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Watch Now: Inhofe wins fifth Senate term, says it will be his last

Watch Now: Inhofe wins fifth Senate term, says it will be his last

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Republican Watch Party

U.S. Sen. Jim Inhofe makes remarks at a Republican Party watch party at the Stoney Creek Hotel and Conference Center in Broken Arrow on Tuesday.

Election 2020: Sen. Inhofe speaks to the crowd at the Tulsa County GOP Watch Party in Broken Arrow.

U.S. Sen. Jim Inhofe won his fifth — and he says final — full term on Tuesday, defeating Democratic challenger Abby Broyles and three others.

Inhofe, who turns 86 in a few weeks, said this will be his last term.

“You mean am I gonna do this again?” Inhofe said when asked if would run again. “No? You heard it here.”

Inhofe was first elected to public office in 1966, and has been in 51 elections of various kinds since. He’s won all but three, last losing in 1984 — six years before Broyles was born.

Inhofe was elected to the U.S. House of Representatives two years later, and to the Senate in a 1994 special election. He has already served longer in federal office than anyone in state history.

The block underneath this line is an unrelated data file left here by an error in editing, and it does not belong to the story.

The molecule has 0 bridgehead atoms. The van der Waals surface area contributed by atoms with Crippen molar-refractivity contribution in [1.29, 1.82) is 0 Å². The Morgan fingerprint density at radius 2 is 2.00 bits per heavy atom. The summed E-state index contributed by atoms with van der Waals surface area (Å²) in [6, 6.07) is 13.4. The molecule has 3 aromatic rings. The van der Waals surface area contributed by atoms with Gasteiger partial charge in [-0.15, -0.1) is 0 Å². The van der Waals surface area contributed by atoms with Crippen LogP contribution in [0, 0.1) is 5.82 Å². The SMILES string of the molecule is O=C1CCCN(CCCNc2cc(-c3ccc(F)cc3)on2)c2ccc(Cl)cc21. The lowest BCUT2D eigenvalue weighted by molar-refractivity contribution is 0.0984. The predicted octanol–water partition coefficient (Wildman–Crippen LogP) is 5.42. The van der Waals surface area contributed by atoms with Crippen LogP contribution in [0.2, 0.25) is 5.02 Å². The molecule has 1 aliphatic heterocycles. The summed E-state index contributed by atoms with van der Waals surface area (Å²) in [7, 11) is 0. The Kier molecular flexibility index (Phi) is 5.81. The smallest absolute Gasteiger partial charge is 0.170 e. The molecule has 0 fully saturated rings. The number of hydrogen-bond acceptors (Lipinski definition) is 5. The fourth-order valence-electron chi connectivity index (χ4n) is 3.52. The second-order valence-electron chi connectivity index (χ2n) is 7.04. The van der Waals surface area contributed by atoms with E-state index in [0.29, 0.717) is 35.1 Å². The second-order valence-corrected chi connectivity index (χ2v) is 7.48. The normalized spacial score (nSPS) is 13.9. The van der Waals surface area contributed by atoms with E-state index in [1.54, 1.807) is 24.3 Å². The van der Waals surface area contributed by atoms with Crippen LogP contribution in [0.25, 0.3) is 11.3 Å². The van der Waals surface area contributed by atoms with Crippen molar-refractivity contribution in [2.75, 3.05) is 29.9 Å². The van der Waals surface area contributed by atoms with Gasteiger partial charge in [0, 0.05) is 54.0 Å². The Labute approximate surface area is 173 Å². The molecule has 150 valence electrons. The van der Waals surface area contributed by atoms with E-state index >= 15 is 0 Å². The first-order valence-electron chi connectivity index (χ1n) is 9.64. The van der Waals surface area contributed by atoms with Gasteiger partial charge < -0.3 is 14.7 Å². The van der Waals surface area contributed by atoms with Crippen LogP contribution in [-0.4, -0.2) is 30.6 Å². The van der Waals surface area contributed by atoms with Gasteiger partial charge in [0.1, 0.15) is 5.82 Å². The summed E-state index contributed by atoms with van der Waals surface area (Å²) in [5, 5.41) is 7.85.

Inhofe took some flak for avoiding Broyles — or even mentioning her name — in public debate. Tuesday he offered no apologies.

“I did have formidable opposition,” he said. “You need to know something because it’s no wonder that she wanted a joint event. A joint event is how a challenger gets attention. You have a joint event and all of a sudden there are 25% more people watching than would be watching otherwise. You don’t wanna do that. But everything turned out fine.”

Broyles put up a good fight and had a 45,500-vote advantage in mail-in absentee ballots but could not overcome Inhofe’s name or an advertising campaign that labeled her a tax-and-spend liberal out to get the oil and gas industry.

In the end she got no closer than any of Inhofe’s other Senate opponents, losing 63%-33% with the remaining 4% spread among the other four candidates.

Broyles indicated her annoyance with the characterization during a stop in Tulsa Tuesday morning.

“One of the most surprising things is how often I can be called a socialist on TV,” said Broyles, who actually comes from a conservative background.

“I didn’t expect to be compared so much to the national party platformers,” she said. “I’m a very moderate Democrat. There are definitely areas I would break with my party.

“When there’s an attack ad every commercial break accusing me of things I’ve never talked about, people get scared,” said Broyles.

Gallery: Voters line up on Election Day in Tulsa

— World staff writer Samantha Vicent contributed to this story.

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